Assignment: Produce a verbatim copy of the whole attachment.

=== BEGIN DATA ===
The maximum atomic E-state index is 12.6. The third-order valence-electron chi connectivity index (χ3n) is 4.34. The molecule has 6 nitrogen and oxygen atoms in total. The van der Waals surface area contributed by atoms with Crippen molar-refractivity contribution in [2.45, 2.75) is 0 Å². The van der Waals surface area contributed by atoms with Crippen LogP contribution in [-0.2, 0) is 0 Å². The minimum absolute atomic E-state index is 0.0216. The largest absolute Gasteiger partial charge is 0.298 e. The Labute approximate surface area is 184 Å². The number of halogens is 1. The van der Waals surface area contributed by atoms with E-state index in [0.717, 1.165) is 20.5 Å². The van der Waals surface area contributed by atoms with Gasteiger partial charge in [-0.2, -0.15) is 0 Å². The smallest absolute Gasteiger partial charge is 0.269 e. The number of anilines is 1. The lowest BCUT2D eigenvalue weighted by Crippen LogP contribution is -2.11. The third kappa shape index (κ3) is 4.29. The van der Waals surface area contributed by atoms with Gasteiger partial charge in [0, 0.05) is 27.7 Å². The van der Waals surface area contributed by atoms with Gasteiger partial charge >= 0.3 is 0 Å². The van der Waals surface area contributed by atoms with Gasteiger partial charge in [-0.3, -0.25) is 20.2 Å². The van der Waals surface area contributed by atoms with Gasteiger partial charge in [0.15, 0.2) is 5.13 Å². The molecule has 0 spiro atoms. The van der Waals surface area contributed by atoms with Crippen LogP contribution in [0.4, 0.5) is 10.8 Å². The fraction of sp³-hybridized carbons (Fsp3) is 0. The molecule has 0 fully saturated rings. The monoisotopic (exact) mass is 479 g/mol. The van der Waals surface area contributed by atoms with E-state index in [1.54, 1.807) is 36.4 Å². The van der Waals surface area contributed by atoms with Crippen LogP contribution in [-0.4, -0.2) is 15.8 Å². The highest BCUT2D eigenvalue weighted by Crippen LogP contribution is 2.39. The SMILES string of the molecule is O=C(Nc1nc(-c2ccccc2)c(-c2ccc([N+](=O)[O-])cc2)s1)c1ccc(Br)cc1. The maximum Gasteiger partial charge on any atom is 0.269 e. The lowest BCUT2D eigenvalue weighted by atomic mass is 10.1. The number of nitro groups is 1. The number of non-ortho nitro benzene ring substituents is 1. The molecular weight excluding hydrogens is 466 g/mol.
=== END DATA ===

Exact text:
The maximum atomic E-state index is 12.6. The third-order valence-electron chi connectivity index (χ3n) is 4.34. The molecule has 6 nitrogen and oxygen atoms in total. The van der Waals surface area contributed by atoms with Crippen molar-refractivity contribution in [2.45, 2.75) is 0 Å². The van der Waals surface area contributed by atoms with Crippen LogP contribution in [-0.2, 0) is 0 Å². The minimum absolute atomic E-state index is 0.0216. The largest absolute Gasteiger partial charge is 0.298 e. The Labute approximate surface area is 184 Å². The number of halogens is 1. The van der Waals surface area contributed by atoms with E-state index in [0.717, 1.165) is 20.5 Å². The van der Waals surface area contributed by atoms with Gasteiger partial charge in [-0.2, -0.15) is 0 Å². The smallest absolute Gasteiger partial charge is 0.269 e. The number of anilines is 1. The lowest BCUT2D eigenvalue weighted by Crippen LogP contribution is -2.11. The third kappa shape index (κ3) is 4.29. The van der Waals surface area contributed by atoms with Gasteiger partial charge in [0, 0.05) is 27.7 Å². The van der Waals surface area contributed by atoms with Gasteiger partial charge >= 0.3 is 0 Å². The van der Waals surface area contributed by atoms with Gasteiger partial charge in [-0.3, -0.25) is 20.2 Å². The van der Waals surface area contributed by atoms with Gasteiger partial charge in [0.15, 0.2) is 5.13 Å². The molecule has 0 spiro atoms. The van der Waals surface area contributed by atoms with Crippen LogP contribution in [0.4, 0.5) is 10.8 Å². The fraction of sp³-hybridized carbons (Fsp3) is 0. The molecule has 0 fully saturated rings. The monoisotopic (exact) mass is 479 g/mol. The van der Waals surface area contributed by atoms with E-state index in [1.54, 1.807) is 36.4 Å². The van der Waals surface area contributed by atoms with Crippen LogP contribution in [-0.4, -0.2) is 15.8 Å². The highest BCUT2D eigenvalue weighted by Crippen LogP contribution is 2.39. The SMILES string of the molecule is O=C(Nc1nc(-c2ccccc2)c(-c2ccc([N+](=O)[O-])cc2)s1)c1ccc(Br)cc1. The maximum Gasteiger partial charge on any atom is 0.269 e. The lowest BCUT2D eigenvalue weighted by atomic mass is 10.1. The number of nitro groups is 1. The number of non-ortho nitro benzene ring substituents is 1. The molecular weight excluding hydrogens is 466 g/mol.